Speakers included Nick Bentham-Green, A collaborative approach to conserving the Cornish Black Honey Bee; Mark Edwards, Working together as a community - Plymouth University beekeepers; Amy Shelton, Honeyscribe - An Artistic Investigation into the health of the honeybee; Dr. William Kirk, Keele University, 'The best plants to help British bees'; and myself, Professor Andrea Liggins, 'Cross-pollination - Revaluing Pollinators through Arts and Science Collaboration'.
The symposium was organised by Heidi Morstang (Convener of Land/Water and the Visual Arts Research Group) Plymouth University.
Year(s) Of Engagement Activity 2016
 
Description School visit and workshop to the NBGW 
Form Of Engagement Activity Participation in an activity, workshop or similar
Part Of Official Scheme? No
Geographic Reach Local
Primary Audience Schools
Results and Impact A group of 16 students with additional learning needs from the Canolfan Amanwy facility at Ysgol Dyffryn Aman participated in a day long workshop and visit to the Cross- pollination exhibition at the National Botanic Garden of Wales.
The day started with a guided walking tour and discussion of the exhibition.
The students responded well to works, in particular they were inspired by Myles Mansfield's Bee Sculpture made from recycled engines and discarded industrial items, and asked questions about some of the plastic topiary in Daniel Trivedy's Artifice installation. They interacted with Paul Jeff and Daniel Butlers' Buzzing Machine, which they took turns to play. They touched the surface of Sarah Tombs's stone petal.
This engagement with several sculptural works enabled them to ask questions about pollinators and how our artwork was made.
Mansfield and Tombs had constructed a large metal bee structure for the students to work with using recycled materials.
The group then went to the studio and sorted out materials and teams to work on the sculpture. One team made large wings from acetate, sticking on beads and other shiny materials. Other teams concentrated on embellishing the bee, by wrapping and tying fabric and stuffing materials to create a body.
The students worked with energy all day and at the end of the day they named the bee - Tenbee.
Class teacher Anthony Wood said of the day,
' The staff and pupils had a BRILLIANT day, they worked very hard and learned a lot in a really accessible way. By making a large sculpture together they learnt about team work as well as bees and how to make sculptures from recycled waste. Some pupils that do not usually get involved with art projects really got into working in 3D. It has inspired us to visit the botanic gardens again. We hope that the gardens find a good space to exhibit Tenbee until we collect the sculpture to display in the school'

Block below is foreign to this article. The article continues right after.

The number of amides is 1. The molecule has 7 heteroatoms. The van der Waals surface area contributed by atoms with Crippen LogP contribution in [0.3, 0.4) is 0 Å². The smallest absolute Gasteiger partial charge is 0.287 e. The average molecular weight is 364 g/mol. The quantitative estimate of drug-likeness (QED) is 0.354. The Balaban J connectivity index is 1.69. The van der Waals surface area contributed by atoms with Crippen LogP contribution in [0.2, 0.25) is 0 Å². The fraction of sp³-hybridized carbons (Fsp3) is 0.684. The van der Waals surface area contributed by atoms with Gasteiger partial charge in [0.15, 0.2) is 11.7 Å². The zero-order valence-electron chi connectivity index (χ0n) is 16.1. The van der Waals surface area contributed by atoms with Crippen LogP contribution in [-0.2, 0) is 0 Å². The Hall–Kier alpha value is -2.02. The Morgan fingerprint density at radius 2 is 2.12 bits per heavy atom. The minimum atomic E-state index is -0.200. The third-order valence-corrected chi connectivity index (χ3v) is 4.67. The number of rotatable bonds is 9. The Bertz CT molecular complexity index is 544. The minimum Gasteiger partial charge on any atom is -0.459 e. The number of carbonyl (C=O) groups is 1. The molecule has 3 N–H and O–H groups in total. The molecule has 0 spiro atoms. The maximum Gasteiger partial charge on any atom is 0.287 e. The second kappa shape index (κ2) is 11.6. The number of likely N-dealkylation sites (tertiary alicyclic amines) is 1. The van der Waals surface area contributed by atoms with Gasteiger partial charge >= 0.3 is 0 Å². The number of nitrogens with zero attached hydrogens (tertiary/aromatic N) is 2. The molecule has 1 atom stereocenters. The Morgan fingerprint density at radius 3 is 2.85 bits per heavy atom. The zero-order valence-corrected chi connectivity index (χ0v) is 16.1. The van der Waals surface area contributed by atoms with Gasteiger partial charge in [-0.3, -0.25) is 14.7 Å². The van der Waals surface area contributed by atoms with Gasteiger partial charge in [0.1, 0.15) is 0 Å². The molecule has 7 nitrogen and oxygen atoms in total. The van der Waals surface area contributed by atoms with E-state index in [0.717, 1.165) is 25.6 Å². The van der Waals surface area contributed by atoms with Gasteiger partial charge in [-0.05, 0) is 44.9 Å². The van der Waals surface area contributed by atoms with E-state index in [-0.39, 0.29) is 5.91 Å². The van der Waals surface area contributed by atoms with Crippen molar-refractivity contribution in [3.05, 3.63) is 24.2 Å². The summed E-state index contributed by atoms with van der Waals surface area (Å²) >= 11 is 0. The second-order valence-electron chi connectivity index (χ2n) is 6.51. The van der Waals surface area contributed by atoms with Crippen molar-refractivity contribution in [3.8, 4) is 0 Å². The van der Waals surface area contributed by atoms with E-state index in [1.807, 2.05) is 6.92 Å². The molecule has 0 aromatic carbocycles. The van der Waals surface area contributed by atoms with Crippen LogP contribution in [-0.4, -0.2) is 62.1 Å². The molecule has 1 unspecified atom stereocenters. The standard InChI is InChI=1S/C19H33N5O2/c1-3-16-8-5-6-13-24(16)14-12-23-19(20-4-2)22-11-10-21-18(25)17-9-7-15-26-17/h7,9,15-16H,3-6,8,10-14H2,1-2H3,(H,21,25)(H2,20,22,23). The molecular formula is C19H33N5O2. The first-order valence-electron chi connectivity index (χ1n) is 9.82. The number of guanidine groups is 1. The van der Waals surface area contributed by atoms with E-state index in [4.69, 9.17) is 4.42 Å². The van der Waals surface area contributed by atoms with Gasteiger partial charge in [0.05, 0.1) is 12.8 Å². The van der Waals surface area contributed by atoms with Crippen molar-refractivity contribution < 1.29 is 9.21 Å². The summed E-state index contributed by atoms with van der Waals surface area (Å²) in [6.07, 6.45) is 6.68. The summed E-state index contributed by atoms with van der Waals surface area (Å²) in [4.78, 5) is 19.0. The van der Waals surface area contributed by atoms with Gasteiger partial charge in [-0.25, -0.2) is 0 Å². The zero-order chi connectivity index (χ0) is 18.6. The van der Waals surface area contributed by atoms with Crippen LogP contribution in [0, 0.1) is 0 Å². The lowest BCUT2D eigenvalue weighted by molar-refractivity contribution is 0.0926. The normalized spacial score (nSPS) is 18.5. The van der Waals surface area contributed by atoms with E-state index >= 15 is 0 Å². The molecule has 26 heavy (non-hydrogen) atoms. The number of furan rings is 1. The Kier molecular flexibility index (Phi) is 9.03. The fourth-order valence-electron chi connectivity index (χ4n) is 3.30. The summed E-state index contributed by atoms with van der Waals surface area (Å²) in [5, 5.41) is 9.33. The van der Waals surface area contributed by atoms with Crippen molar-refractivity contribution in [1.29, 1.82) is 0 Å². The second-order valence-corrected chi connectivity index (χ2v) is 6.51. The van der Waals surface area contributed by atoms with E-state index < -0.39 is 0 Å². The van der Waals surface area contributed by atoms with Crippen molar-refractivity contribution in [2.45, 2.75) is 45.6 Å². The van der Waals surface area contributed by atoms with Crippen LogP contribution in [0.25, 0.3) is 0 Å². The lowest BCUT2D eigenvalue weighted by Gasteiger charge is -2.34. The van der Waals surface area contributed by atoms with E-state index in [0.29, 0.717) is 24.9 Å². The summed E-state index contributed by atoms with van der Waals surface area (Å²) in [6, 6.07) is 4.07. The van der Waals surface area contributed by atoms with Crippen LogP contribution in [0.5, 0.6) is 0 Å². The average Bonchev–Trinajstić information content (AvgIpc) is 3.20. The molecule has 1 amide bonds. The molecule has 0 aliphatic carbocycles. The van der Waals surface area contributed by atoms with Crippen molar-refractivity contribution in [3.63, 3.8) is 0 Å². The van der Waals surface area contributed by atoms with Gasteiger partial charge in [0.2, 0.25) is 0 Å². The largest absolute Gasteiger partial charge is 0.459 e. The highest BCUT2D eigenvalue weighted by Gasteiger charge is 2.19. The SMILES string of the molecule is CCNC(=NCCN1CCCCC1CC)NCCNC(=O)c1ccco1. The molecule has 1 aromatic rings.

Tenbee was collected and is now on display in the school's reception area so that other pupils and students can see the artwork.
Year(s) Of Engagement Activity 2017
URL https://crosspollinationartsciencecollaboration.wordpress.com/
 
Description Series of tours of Exhibition at the National Botanic Garden of Wales 
Form Of Engagement Activity A talk or presentation
Part Of Official Scheme? No
Geographic Reach National
Primary Audience Public/other audiences
Results and Impact At the NBGW the a series of tours were held for the general public of the Cross-pollination exhibition which consisted of 14 exhibits including textiles, photography, glass, sculpture and painting. The first tour was run by the Garden's Head of Interpretation and was aimed at raising awareness among Garden staff. The 8 attendees, from horticulture, science and education departments, became exhibition advocates at the end of the tour, able and willing to talk to their colleagues who were curious but missed the tour. Also at the NBGW weekly tours were held during August, one by Sarah Tombs and the other three by a previously sceptical scientist from the University of Bristol, Bee Lab on secondment to the NBGW, average of 10/12 people per tour. This scientist's enthusiasm for the art works had developed through the process of working with three of the artists and coupled with his scientific knowledge gave a very different but relevant viewpoint to the exhibition. The exhibition catalogue was also on sale and was discussed with the audiences.
Year(s) Of Engagement Activity 2017
URL https://crosspollinationartsciencecollaboration.wordpress.com/
 
Description The Bug Farm School Event - pilot 
Form Of Engagement Activity Participation in an activity, workshop or similar
Part Of Official Scheme? No
Geographic Reach Regional
Primary Audience Schools
Results and Impact As part of the Cross-pollination outreach agenda, together with scientist Dr Sarah Beynon, artists Dan Trivedy, Sarah Tombs and Professor Andrea Liggins ran a very successful pilot project at Dr Beynon's The Bug Farm (with Ysgol Croesgoch) to test the feasibility of getting participants to engage with and discover more about bugs and pollinators. Beynon and Tombs gave a talk on the science and art perspectives of insects, and then using recycled materials, the children made 'musical' instruments to imitate insect noises. Alongside this, they learnt about the science behind how and why bugs make sounds (e.g. grasshopper stridulation). They recorded their sounds individually and using the MadPad app on a iPad to make the sounds, which they then recorded together by the children as an insect orchestra. The resulting piece of music was then played back to them in an empty grain silo.
Please follow the link below to hear and watch the Ysgol Croesgoch 'Bug Orchestra':
https://www.dropbox.com/sh/h75uiljveef1h1o/AADQ4WYXNU0LG5Ldf5DP3bhCa?dl=0?view=IMG_0021.m4v
Year(s) Of Engagement Activity 2016
URL https://www.dropbox.com/sh/h75uiljveef1h1o/AADQ4WYXNU0LG5Ldf5DP3bhCa?dl=0&preview=IMG_0021.m4v